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November 2017

Heterogeneity Within and Between Autism Spectrum Disorder and Attention-Deficit/Hyperactivity Disorder: Challenge or Opportunity?

Author Affiliations
  • 1Program in Brain and Mental Health, The Hospital for Sick Children, Toronto, Ontario, Canada
  • 2The Margaret and Wallace McCain Centre for Child, Youth, & Family Mental Health, Campbell Family Mental Health Research Institute, The Centre for Addiction and Mental Health, Toronto, Ontario, Canada
  • 3Department of Psychiatry, University of Toronto, Toronto, Ontario, Canada
JAMA Psychiatry. 2017;74(11):1093-1094. doi:10.1001/jamapsychiatry.2017.2508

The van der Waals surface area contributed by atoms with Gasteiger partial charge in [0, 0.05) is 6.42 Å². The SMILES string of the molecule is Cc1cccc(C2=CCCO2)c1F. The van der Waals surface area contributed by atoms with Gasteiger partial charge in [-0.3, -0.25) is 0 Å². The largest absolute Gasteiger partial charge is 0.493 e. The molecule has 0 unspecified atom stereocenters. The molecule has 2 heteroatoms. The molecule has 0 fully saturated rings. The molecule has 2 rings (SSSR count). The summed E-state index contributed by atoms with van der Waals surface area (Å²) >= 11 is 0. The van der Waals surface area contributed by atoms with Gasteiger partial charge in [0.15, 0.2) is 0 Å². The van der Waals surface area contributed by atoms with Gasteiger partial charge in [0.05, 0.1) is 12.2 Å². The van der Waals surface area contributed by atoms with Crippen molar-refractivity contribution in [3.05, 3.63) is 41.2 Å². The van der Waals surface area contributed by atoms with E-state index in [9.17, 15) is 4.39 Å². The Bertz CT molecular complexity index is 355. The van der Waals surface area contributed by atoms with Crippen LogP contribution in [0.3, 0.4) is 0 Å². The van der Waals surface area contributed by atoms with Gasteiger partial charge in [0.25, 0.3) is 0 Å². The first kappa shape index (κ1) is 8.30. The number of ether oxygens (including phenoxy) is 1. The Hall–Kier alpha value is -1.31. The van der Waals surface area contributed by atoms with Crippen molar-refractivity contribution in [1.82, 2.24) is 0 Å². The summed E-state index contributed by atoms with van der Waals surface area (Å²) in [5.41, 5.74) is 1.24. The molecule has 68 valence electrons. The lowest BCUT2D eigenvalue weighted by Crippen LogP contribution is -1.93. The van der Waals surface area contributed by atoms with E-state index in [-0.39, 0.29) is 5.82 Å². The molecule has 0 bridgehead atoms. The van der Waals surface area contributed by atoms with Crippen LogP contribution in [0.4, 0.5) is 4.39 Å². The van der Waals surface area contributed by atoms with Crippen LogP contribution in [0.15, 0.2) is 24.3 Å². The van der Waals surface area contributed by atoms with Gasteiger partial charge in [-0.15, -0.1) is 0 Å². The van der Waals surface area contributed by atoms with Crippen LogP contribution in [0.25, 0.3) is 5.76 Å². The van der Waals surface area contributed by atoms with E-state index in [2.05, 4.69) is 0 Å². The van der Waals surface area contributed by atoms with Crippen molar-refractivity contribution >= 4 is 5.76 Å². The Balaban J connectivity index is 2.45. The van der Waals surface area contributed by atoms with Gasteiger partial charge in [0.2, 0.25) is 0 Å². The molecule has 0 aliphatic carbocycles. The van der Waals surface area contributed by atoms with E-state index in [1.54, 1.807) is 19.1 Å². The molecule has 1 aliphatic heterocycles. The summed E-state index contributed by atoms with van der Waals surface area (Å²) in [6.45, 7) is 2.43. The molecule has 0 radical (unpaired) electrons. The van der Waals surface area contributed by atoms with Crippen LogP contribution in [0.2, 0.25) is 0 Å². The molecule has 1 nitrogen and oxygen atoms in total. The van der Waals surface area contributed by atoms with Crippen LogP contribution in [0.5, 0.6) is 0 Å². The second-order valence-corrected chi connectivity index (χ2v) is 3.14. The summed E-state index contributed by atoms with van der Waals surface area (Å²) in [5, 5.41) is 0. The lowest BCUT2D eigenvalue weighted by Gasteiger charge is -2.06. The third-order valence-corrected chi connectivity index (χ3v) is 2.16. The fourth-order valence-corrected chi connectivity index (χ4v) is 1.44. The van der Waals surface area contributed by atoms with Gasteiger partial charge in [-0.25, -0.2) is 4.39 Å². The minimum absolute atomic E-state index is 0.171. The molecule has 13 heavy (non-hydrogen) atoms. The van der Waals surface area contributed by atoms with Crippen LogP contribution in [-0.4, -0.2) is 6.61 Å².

Autism spectrum disorder (ASD) and attention-deficit/hyperactivity disorder (ADHD) are common neurodevelopmental disorders (NDDs), categorized separately in the DSM-5 and International Statistical Classification of Diseases and Related Health Problems, Tenth Revision (ICD-10). Yet, there are significant clinical and neurobiological similarities among children with either ASD or ADHD. Considerable clinical and neurobiological heterogeneity within disorders is also present. The etiology of either ASD or ADHD remains unclear, although perturbation in large-scale neural connectivity has been implicated across disorders based on the association of genes that regulate neural migration and synaptic development with both disorders1 and case-control neuroimaging studies that demonstrated altered structural and functional connectivity across several neural networks in either disorder, compared with typically developing controls (TDCs). Although neuroscience research has provided important clues regarding neurodevelopmental alterations present in ASD and ADHD, findings that are inconsistent and nonspecific to either NDD limit the opportunities for clinical translation.

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